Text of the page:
In 2001, God called me to continue my work back home in Texas, but one year melded into many. Like the church in Ephesus, my mission work was soon reduced to being a church member. I still loved God, but I forsook my missional calling and simply became a church goer and tither. It was easier to spend a couple of hours on Sunday morning rather than cooking a meal and inviting people to my home. It cost me less to let the church secretary hand out my tithe rather than going into the world and meeting the needs myself. Just write a check. I fell into the trap of the enemy and forsook my first love.

Have You Lost Your First Love?

Can you relate? Then begin intentionally living out both of Jesus’ commands. #1: To love God with all your heart, soul, and mind and #2: To love others as yourself. If I were in need, how would I want to be treated? I’d want someone to help me in a more relational way. I know there are people who just want help, but how is receiving it from a church somewhere making way for the gospel to be shared or a compassionate hug exchanged? Whether people know they need God or not, we know it and are commanded to share with them. You can’t do that through church membership or writing checks.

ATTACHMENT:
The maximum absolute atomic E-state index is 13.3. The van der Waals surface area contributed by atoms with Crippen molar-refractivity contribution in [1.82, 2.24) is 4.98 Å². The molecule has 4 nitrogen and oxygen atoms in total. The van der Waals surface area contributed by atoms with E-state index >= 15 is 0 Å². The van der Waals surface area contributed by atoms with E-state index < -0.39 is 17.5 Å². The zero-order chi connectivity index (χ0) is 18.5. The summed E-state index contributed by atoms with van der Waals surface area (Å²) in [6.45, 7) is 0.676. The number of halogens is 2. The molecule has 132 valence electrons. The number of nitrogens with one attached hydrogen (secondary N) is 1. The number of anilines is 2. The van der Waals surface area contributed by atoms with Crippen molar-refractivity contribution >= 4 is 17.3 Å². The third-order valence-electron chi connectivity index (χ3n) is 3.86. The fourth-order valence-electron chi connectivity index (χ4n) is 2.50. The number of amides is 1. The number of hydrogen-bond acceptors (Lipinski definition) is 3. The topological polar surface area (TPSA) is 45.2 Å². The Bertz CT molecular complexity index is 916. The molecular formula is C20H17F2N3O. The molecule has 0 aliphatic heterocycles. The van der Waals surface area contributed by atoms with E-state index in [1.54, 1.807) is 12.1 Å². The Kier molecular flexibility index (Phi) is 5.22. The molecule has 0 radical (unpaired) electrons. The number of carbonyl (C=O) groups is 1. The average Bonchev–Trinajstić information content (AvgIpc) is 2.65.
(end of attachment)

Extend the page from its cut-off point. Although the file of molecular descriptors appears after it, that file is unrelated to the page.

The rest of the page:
I’m not dissing churches helping people. There are catastrophic times like hurricanes and the like where churches collect money and supplies to send. That’s awesome, but I’m talking about everyday life where people go through hard times and they need to know someone cares enough to spend time with them.